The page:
Ocean Wonderland (2003) Movie Script

Here is where I live.
Well, not right here.
I move around all the time,
visiting my many friends,
keeping an eye on the situation.
I've been doing it for years and years.
And as you can see,
I am far from alone down here.
Sometimes it gets crowded.
The ocean is home
to countless variations of sea life.
My grandfather used to say,
"Even the camels wandering the Sahara,
"even the mountain goats high up
in the Alps are creatures of the oceans,
"for they too depend on the oceans
for their survival.
"Without healthy oceans
no life, not even on land, can exist. "
He'd say that every time he was upset
with the way mankind was treating our home.
Now that I am older and wiser,
I'm starting to understand what he meant.
And that good-looking fellow there,
well, that's me.
If you'd like to tag along,
I'll show you around.
If you come from the inland,
your first encounter with the ocean
is unforgettable.
If you've ever crossed an ocean,
its vastness, its power and serenity
are overwhelming.
But only when you've dived
beneath the waves
does the miracle of the ocean
and all its beauty truly reveal itself.
The ocean wonderland.
Here, and all around the tropics,
is the pulsating heart of the oceans,
the coral reefs.
Now I could go on and on
and tell you all about each and every one
of the 800 known species
of reef-building corals,
where each coral is a tiny
colony of sea life,
or about the incredible diversity
of shapes and sizes.
I could even tell you
that a small coral table, like this one,
is the home to, oh,
about 300,000 inhabitants.
But I won't.
Too dry. Boring.
Okay, but here's a question for you.
What is coral? Is it plant or rock?
It's a trick question. It's neither.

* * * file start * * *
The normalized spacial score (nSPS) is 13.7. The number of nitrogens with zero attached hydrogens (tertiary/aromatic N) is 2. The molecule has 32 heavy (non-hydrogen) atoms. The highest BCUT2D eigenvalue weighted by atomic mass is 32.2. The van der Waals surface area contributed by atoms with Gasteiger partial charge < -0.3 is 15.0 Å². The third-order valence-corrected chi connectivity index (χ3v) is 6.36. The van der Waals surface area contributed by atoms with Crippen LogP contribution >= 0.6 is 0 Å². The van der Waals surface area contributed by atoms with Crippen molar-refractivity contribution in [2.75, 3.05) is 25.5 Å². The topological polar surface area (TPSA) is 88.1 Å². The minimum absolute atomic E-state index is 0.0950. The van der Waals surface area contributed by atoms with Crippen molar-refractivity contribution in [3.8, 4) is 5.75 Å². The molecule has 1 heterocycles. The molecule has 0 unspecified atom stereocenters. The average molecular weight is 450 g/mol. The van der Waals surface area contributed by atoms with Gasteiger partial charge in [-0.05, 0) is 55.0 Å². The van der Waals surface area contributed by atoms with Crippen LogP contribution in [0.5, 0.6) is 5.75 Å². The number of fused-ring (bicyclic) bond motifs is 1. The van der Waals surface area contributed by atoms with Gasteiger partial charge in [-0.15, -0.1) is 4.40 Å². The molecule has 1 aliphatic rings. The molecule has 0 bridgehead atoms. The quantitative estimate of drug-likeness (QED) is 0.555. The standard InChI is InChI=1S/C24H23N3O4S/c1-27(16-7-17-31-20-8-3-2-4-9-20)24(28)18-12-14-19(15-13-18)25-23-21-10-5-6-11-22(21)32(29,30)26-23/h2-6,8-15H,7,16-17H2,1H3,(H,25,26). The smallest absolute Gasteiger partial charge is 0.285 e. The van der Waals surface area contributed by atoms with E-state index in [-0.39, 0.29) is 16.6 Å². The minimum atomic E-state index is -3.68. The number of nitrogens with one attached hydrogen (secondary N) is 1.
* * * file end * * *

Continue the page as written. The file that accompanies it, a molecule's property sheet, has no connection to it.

It's an animal.
Imagine thousands and thousands
of tiny creatures clustering together,
and sharing a common skeleton
made of limestone.
That's what coral reef is.
Skeletons built upon skeletons,
until big, well, sometimes absolutely huge
structures are formed,
like here, the Great Barrier Reef
in Australia,
which is so enormous
it can be seen from space.
Well, that's what they tell me.
I've never been.
Like me, corals are sensitive creatures.
They thrive only in clear, warm waters
with lots of sunlight filtering through.
Coral is fragile
and it grows ever so slowly.
So, if some klutz breaks off a branch
of this staghorn coral,
it would take many years
for it to grow back.
Something to think about next time you're
tempted to break off a little souvenir.
Big boulder corals seem to live forever.
This one is over 500 years old.
Grandfather told me that our family
has been swimming on the reefs for ages,
over 100 million years, actually.
The nooks and crannies,
the complex structure of the reef
is something that appeals
to a vast number of species.
There are over 4,500 different types of fish
on the reefs.
They make the reef their home
and playground
and also their battleground.
The batfish,
curious and gentle wanderers
in and around the reef.
These are pompano, rather well-behaved
during the day, but predators by night.
With their bright colours
and their beak-like jaws,
it's no wonder they're called parrot fish.
The giant Napoleon wrasse
is a fabulous character,
reaching a weight of 400 pounds,
always inquisitive,
always with an eye on the next meal.
Puffer fish, about as fast a swimmer
as poor cousin Quincy,
are protected by a poisonous flesh.
Like their name indicates,
they can puff themselves up with water
when they feel threatened.
They become bigger and scarier-looking
and not quite as easy to fit
between your jaws.
Look closely.
No, closer.
Can you spot the trumpetfish
hiding amongst these whip corals?
Shipwrecks, like this one in the Bahamas,
are mighty popular down here.
In many ways, they replicate
the complex structure of coral reef
and quickly become home